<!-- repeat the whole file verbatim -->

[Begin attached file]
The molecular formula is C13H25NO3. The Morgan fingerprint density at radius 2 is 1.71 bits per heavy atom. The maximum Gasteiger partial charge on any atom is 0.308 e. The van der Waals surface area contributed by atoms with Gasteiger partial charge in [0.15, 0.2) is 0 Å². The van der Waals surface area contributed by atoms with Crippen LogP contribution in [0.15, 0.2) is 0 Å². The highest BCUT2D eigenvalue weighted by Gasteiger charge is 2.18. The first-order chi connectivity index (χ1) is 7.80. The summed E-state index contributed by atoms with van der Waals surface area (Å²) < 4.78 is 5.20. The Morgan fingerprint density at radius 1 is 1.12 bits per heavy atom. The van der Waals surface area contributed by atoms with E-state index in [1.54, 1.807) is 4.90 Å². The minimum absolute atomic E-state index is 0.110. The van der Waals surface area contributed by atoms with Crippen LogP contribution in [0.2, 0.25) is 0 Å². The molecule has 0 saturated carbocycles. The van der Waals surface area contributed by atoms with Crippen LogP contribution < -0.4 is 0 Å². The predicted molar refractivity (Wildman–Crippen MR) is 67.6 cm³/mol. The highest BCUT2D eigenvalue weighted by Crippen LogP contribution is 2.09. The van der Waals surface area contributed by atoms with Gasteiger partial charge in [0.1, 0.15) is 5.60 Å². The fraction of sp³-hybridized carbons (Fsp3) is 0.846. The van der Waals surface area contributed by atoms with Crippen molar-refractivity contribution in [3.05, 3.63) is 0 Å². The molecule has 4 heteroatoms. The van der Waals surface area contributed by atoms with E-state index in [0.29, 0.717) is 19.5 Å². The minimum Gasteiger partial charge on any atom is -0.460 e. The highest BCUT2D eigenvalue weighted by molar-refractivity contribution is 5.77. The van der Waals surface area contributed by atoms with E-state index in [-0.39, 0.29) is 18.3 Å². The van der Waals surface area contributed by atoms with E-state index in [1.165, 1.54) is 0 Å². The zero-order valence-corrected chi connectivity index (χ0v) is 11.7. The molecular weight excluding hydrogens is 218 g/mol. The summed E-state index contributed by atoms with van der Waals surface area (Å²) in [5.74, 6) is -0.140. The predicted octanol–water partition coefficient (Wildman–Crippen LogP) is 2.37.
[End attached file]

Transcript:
The molecular formula is C13H25NO3. The Morgan fingerprint density at radius 2 is 1.71 bits per heavy atom. The maximum Gasteiger partial charge on any atom is 0.308 e. The van der Waals surface area contributed by atoms with Gasteiger partial charge in [0.15, 0.2) is 0 Å². The van der Waals surface area contributed by atoms with Crippen LogP contribution in [0.15, 0.2) is 0 Å². The highest BCUT2D eigenvalue weighted by Gasteiger charge is 2.18. The first-order chi connectivity index (χ1) is 7.80. The summed E-state index contributed by atoms with van der Waals surface area (Å²) < 4.78 is 5.20. The Morgan fingerprint density at radius 1 is 1.12 bits per heavy atom. The van der Waals surface area contributed by atoms with E-state index in [1.54, 1.807) is 4.90 Å². The minimum absolute atomic E-state index is 0.110. The van der Waals surface area contributed by atoms with Crippen LogP contribution in [0.2, 0.25) is 0 Å². The molecule has 0 saturated carbocycles. The van der Waals surface area contributed by atoms with Crippen LogP contribution < -0.4 is 0 Å². The predicted molar refractivity (Wildman–Crippen MR) is 67.6 cm³/mol. The highest BCUT2D eigenvalue weighted by Crippen LogP contribution is 2.09. The van der Waals surface area contributed by atoms with Gasteiger partial charge in [0.1, 0.15) is 5.60 Å². The fraction of sp³-hybridized carbons (Fsp3) is 0.846. The van der Waals surface area contributed by atoms with Crippen molar-refractivity contribution in [3.05, 3.63) is 0 Å². The molecule has 4 heteroatoms. The van der Waals surface area contributed by atoms with E-state index in [0.29, 0.717) is 19.5 Å². The minimum Gasteiger partial charge on any atom is -0.460 e. The highest BCUT2D eigenvalue weighted by molar-refractivity contribution is 5.77. The van der Waals surface area contributed by atoms with E-state index in [-0.39, 0.29) is 18.3 Å². The van der Waals surface area contributed by atoms with E-state index in [1.165, 1.54) is 0 Å². The zero-order valence-corrected chi connectivity index (χ0v) is 11.7. The molecular weight excluding hydrogens is 218 g/mol. The summed E-state index contributed by atoms with van der Waals surface area (Å²) in [5.74, 6) is -0.140. The predicted octanol–water partition coefficient (Wildman–Crippen LogP) is 2.37.